Perhaps another fitting title for this blog posting could be something like "A hike to the "orange spot" . . . and beyond! :-)
You might have noticed the "orange spot" when driving northbound on U.S. 302 in the vicinity of the Davis Path. It's located high up in the ravine just a bit west and south of Mt. Crawford. This report describes a trek to that location, and beyond!
The red arrow points to the "orange spot", as seen from U.S. 302.
Probably most would agree that the views from Mt. Crawford are fabulous. And, because of these excellent views, hikers will often make it their sole destination for the day. However, there is really only one practical way to get there, which is to do the 5.0 mile round-trip hike from the Davis Path trailhead on U.S. 302. You ascend and descend via the same route. There is no loop-option available.
So, with the above in mind, I considered creating a loop by interjecting a bushwhack component to this trek. Please understand that I'm not touting this to be the greatest idea ever! Actually, I didn't even know whether my plan would work. However, I rationalized that it would be something fun to try, regardless of whether or not I succeeded.
My plan was to do a lollipop loop (about 5.7 miles round trip) by hiking the Davis Path to a certain point, and then leave the trail and head for the "orange spot". I would then continue up the headwall of the ravine to the ridge that extends westward from Mt. Crawford; head eastward along the ridge to the top of Mt. Crawford; then rejoin the Davis Path for the descent back to the trailhead.
The map shown below illustrates the route described above. My approximate bushwhack segment is shown in yellow, and the on-trail segment is shown in red.
|Map showing my route of travel|
Upon arriving at the "orange spot" I found that it consists of a massive field of scree and rock. From this location there is a view looking southward down the Saco River Valley.
|View from the "orange spot"|
There are a lot of ants on the "orange spot". And so, with tongue in cheek, I'll speculate that perhaps it's just one giant ant hill! :-)
|Just a few of the many ants on the "orange spot".|
After spending some time at the "orange spot", I had a decision to make. Should I "GO-ALL-THE-WAY" up the headwall for a touchdown! Or, should I simply call it a day? Although it was readily apparent that the headwall was steep, it was also apparent that there were still plenty of nice open woods for as far as I could see.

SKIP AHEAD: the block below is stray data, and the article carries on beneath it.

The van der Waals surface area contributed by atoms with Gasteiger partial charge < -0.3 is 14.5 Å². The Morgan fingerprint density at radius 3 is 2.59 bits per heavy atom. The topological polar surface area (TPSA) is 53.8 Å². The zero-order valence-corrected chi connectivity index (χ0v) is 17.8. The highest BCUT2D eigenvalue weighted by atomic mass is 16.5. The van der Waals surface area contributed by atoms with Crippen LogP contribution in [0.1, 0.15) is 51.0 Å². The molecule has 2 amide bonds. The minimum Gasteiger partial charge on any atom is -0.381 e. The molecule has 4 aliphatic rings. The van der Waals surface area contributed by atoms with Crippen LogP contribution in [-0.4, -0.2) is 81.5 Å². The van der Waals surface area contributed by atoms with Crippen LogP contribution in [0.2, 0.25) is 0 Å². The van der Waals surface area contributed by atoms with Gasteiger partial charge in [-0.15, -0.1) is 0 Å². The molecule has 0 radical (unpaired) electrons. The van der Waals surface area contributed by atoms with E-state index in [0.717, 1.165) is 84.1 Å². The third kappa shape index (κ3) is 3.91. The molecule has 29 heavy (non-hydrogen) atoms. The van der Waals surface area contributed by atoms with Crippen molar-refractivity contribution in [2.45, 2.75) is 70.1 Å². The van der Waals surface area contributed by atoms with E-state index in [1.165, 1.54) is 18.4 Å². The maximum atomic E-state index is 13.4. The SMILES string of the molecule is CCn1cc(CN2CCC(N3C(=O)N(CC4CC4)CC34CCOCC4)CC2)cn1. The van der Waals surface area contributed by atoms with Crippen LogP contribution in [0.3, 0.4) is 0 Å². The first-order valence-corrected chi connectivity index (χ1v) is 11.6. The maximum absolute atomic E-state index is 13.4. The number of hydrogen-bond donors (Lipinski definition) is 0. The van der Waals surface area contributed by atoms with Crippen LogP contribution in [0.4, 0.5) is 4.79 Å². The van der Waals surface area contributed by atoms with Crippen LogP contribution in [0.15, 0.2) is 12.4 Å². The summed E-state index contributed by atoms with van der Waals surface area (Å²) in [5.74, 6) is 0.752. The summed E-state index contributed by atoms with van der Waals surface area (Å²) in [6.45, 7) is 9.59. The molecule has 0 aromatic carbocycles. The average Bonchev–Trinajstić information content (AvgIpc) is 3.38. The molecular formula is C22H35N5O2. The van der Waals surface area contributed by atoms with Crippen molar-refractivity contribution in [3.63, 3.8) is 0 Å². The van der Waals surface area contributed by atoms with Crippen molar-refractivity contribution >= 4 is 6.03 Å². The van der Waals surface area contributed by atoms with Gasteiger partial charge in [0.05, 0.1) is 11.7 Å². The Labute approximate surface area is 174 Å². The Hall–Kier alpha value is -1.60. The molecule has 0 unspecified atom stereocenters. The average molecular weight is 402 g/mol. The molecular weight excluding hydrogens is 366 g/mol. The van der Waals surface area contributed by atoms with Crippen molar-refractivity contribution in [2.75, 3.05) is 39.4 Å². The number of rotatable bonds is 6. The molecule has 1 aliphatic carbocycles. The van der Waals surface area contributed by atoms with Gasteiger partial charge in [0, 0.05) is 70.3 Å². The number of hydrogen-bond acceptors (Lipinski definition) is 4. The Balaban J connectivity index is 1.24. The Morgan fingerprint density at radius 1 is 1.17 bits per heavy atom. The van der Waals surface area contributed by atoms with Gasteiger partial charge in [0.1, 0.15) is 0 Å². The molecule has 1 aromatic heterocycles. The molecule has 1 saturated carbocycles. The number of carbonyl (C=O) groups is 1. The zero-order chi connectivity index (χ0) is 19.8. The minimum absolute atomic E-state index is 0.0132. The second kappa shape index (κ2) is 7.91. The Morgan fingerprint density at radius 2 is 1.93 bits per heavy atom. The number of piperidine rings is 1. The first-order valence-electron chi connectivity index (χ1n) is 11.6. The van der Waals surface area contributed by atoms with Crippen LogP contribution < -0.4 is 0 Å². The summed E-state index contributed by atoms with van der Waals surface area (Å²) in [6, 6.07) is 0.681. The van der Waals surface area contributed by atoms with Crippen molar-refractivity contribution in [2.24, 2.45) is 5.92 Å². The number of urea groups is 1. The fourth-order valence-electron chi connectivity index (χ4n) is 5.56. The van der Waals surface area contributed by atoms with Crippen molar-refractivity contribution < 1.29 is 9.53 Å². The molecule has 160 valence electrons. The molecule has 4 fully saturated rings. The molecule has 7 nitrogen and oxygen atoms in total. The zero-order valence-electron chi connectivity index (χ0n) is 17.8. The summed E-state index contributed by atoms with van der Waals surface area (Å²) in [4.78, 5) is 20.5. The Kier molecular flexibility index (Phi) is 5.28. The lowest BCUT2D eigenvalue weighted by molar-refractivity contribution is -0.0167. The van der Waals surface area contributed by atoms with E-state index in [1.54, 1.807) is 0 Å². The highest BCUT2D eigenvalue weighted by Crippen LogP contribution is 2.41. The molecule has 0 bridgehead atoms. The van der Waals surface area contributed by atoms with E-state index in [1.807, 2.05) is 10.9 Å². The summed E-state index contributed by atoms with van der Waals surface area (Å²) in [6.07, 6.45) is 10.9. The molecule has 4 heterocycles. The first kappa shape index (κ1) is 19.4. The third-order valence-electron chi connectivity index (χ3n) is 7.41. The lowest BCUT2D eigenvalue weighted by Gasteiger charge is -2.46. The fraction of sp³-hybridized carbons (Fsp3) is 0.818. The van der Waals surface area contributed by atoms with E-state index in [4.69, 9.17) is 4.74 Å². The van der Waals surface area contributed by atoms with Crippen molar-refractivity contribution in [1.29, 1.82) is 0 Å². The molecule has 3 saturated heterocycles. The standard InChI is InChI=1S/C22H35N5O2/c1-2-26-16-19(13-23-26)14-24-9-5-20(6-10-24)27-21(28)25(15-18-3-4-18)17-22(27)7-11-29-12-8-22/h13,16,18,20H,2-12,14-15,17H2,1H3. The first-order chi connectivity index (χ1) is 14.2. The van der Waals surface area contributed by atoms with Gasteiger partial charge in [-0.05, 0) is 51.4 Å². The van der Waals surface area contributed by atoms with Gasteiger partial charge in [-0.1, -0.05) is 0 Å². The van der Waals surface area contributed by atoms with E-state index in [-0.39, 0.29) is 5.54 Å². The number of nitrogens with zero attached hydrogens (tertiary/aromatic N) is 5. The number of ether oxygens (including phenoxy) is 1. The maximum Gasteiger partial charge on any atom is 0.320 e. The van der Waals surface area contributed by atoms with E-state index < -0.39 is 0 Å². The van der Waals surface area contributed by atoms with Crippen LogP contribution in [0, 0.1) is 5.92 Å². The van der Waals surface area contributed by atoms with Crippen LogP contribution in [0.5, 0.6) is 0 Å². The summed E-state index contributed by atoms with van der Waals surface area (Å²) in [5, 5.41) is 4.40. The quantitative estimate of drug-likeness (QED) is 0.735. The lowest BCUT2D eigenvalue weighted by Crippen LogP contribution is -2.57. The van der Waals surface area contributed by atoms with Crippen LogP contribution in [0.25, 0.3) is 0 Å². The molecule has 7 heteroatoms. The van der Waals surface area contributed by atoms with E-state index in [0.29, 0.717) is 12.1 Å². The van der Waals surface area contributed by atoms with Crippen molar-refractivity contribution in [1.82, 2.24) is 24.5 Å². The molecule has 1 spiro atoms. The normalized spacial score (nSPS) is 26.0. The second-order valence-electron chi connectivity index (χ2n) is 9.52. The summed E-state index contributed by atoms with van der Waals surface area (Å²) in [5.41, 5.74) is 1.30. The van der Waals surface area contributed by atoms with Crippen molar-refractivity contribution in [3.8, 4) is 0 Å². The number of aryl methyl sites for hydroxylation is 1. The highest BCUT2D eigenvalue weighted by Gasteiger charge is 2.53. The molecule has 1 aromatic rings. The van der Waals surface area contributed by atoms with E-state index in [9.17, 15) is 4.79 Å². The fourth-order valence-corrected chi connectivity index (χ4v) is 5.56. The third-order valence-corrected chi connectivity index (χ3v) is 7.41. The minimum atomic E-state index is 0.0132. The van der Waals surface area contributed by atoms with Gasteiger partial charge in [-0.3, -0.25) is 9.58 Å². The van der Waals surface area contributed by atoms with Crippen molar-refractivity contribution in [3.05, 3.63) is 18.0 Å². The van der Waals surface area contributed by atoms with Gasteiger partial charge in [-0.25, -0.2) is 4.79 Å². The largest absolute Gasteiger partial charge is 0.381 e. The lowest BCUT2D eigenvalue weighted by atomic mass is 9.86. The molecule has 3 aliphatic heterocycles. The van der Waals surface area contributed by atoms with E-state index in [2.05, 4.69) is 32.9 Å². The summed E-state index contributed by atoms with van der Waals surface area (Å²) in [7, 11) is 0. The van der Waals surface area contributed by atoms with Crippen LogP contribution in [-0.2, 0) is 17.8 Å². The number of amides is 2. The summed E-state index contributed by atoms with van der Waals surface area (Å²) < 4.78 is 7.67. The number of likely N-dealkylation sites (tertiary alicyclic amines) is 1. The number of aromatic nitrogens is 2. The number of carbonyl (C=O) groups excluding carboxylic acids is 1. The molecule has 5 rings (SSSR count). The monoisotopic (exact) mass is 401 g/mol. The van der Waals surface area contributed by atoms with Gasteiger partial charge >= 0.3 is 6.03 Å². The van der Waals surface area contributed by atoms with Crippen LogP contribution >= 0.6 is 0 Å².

So, I decided what the heck! I calculated that it was only about 0.3 mile from the "orange spot" to the top of the ridge. It turned out to be a good decision since the woods and the terrain for that 0.3 mile were very conducive to bushwhacking. And although it was indeed very steep, I really don't think it was much steeper than many segments of the Davis Path.
Upon reaching the ridge, it wasn't long before I was "bushwhacking" along open ledges en route to Mt. Crawford. And as I traveled along the ridgeline, I began to experience fabulous views. Some of my personal favorites are shown in the photos below.
|Stairs Mountain at upper left; at bottom right is the massive ledge known as Crawford Dome (another fine bushwhacking destination).|
|Looking at Crawford Notch in the vicinity of Mt. Willey and Mt. Webster|
|The unmistakable pointy shape of Mt. Chocorua at top center of photo|
Once on the open ledges, I could see the summit of Mt. Crawford (see photo below). It was very odd to be approaching this peak from this direction!
|Approaching top of Mt. Crawford from its western ridge|
A couple of other things that were seen along my route of travel included a large garter snake (a very civil serpent), as well as a variety of fungi-type plants.
|A very civil serpent|
|A variety of fungi-type plants|
You might ask how long it took to do this loop. Well, if I deduct the chunk of time spent while stopping to look at stuff, take photos, snacks, etc., then I'd guesstimate that the actual hiking time was just under 4 hours.
ADDENDUM: Prior to this adventure, I did a similar trek in April 2013, but used a route that differs from the one described in this blog posting. Click HERE to access my April 2013 posting.